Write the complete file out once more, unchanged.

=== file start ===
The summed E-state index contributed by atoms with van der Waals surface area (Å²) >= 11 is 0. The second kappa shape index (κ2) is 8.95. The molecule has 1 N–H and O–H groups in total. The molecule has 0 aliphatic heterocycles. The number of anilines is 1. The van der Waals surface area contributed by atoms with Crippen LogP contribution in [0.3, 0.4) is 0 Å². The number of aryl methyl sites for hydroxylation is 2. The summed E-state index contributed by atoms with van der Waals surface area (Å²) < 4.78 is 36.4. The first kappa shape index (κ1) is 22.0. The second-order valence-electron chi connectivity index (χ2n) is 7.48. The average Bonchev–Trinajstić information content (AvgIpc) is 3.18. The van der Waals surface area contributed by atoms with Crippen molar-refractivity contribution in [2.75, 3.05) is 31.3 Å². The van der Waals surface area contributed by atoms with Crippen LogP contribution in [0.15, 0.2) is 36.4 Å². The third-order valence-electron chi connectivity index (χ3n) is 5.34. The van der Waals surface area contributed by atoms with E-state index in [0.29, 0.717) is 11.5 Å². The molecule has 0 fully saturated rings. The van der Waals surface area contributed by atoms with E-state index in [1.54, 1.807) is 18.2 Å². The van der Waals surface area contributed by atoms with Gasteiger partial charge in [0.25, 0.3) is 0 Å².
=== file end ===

The summed E-state index contributed by atoms with van der Waals surface area (Å²) >= 11 is 0. The second kappa shape index (κ2) is 8.95. The molecule has 1 N–H and O–H groups in total. The molecule has 0 aliphatic heterocycles. The number of anilines is 1. The van der Waals surface area contributed by atoms with Crippen LogP contribution in [0.3, 0.4) is 0 Å². The number of aryl methyl sites for hydroxylation is 2. The summed E-state index contributed by atoms with van der Waals surface area (Å²) < 4.78 is 36.4. The first kappa shape index (κ1) is 22.0. The second-order valence-electron chi connectivity index (χ2n) is 7.48. The average Bonchev–Trinajstić information content (AvgIpc) is 3.18. The van der Waals surface area contributed by atoms with Crippen molar-refractivity contribution in [2.75, 3.05) is 31.3 Å². The van der Waals surface area contributed by atoms with Crippen LogP contribution in [0.15, 0.2) is 36.4 Å². The third-order valence-electron chi connectivity index (χ3n) is 5.34. The van der Waals surface area contributed by atoms with E-state index in [0.29, 0.717) is 11.5 Å². The molecule has 0 fully saturated rings. The van der Waals surface area contributed by atoms with E-state index in [1.54, 1.807) is 18.2 Å². The van der Waals surface area contributed by atoms with Gasteiger partial charge in [0.25, 0.3) is 0 Å².